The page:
Their expectation was to meet a male doctor. Some would insist that they wanted to see a male doctor. Even in the theatre, they expect the surgeon to be a man. Society has given us the impression that a doctor is a man with a stethoscope and a nurse is a woman wearing a gown. This happened on several occasions and it was so bad.

I fought this stereotype by standing my ground and pulling my strength. Some of the challenges women face is that people judge them by what they see. My father also helped me become a strong woman. He raised four daughters and a son equally without bias. He taught his daughters how to drive. My father had a very strong influence of who I am today. He is my hero. He taught me how to survive in a male-dominated industry. I felt safe in the middle of all the men because I had confidence. He instilled confidence in me. He taught me that there was nothing like “I cannot do it” as a woman.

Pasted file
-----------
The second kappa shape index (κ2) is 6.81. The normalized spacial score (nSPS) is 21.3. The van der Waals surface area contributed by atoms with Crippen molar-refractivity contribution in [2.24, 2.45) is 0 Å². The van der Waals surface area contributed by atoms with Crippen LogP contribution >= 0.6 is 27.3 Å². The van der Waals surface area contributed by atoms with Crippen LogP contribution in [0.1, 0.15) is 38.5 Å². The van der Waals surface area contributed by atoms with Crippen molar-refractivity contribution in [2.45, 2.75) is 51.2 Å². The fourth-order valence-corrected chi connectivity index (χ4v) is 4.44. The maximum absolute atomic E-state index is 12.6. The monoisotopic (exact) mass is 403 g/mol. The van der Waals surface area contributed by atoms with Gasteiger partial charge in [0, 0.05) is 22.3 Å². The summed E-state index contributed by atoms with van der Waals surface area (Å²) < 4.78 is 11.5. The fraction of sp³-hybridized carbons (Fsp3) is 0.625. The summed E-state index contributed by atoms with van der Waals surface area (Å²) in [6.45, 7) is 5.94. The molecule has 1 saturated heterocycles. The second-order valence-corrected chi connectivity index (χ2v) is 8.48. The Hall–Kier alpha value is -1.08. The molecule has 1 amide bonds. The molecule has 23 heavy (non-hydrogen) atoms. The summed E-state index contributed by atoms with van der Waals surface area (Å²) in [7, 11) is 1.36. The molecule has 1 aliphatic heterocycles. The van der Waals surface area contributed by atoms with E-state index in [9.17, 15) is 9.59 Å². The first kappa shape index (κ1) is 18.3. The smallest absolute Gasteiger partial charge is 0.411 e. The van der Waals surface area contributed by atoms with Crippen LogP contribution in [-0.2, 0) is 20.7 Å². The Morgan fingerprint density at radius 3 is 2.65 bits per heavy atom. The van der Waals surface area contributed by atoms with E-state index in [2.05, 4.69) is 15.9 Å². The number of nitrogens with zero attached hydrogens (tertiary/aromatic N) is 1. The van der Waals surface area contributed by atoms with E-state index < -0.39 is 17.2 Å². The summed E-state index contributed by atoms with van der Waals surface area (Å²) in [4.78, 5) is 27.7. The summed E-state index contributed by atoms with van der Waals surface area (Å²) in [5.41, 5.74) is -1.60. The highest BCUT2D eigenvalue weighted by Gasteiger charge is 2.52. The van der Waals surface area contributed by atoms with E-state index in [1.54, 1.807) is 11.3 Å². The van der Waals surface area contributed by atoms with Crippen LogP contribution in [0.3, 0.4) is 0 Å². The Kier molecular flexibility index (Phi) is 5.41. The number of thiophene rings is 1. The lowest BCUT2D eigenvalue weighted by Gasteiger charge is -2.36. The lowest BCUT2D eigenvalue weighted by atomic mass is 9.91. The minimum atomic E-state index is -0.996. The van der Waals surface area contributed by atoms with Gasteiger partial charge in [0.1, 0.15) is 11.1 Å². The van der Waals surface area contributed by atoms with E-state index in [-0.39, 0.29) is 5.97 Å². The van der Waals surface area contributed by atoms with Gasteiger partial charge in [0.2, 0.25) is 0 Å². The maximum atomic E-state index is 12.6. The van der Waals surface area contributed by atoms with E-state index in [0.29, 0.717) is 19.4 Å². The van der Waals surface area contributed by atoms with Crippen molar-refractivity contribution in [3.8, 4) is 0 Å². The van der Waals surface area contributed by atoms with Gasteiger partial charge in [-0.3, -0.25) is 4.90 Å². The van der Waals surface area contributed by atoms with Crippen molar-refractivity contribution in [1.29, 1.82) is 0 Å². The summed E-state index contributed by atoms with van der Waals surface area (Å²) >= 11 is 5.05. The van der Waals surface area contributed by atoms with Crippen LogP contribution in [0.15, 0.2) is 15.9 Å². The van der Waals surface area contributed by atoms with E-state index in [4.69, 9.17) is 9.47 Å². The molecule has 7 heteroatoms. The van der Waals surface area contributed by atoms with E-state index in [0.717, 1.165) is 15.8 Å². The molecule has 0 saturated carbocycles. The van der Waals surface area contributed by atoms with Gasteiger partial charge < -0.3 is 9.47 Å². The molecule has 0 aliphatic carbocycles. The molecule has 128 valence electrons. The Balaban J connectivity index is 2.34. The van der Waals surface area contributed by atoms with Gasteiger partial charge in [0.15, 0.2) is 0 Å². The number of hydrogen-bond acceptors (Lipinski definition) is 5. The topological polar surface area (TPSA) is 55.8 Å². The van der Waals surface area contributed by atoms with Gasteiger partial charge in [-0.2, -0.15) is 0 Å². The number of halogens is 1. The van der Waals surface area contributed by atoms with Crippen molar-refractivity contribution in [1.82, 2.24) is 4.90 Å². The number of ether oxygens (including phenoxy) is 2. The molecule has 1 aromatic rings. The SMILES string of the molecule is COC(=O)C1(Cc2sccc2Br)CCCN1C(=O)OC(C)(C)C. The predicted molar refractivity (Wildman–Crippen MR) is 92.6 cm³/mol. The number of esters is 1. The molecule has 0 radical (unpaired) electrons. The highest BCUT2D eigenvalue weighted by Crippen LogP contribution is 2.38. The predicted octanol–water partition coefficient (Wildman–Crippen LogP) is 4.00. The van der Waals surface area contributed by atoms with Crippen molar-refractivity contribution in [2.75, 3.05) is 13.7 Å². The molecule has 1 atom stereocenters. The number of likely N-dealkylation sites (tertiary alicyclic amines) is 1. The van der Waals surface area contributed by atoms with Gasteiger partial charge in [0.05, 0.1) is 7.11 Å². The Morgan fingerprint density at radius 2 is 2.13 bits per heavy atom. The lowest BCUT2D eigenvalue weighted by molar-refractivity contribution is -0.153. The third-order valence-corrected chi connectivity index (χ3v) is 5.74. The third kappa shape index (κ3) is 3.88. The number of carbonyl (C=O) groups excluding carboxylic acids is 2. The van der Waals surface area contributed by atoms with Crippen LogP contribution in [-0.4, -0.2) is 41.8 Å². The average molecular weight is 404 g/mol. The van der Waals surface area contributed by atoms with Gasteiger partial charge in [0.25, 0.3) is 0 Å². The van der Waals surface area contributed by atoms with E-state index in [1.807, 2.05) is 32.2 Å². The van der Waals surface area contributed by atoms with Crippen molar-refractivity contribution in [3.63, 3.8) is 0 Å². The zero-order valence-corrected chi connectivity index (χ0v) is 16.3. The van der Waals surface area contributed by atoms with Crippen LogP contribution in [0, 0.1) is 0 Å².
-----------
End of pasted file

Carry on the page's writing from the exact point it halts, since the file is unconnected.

It’s unfortunate and disheartening that being a woman is a challenge on its own. As a woman, your gender has already extracted some respect from you. It’s that bad. They call women the weaker sex. I find that statement demeaning. Women are strong. Women should be celebrated. Nothing good comes easy. I encourage all women to rise and fight for this recognition. We will continue to fight to break the bias and inequality.

Today, women are succeeding in male-dominated industries and it is relieving. Women are now footballers, athletes and so on. 

How do you suggest women can break free from this bias?

Breaking the bias starts from breaking the social, cultural, traditional and local laws that hinder women from having a sense of belonging. The onus is on all women, including the media, to break these biases and stereotypes that are pulling women down from excelling to the level they ought to. Most women have succeeded in a male-dominated industry. For instance, when you look at the menial industry, you will see women who are bricklayers, bus conductors, bus drivers, carpenters, shoemakers, mechanics, they are doing the same jobs that society had designed to be strictly for men.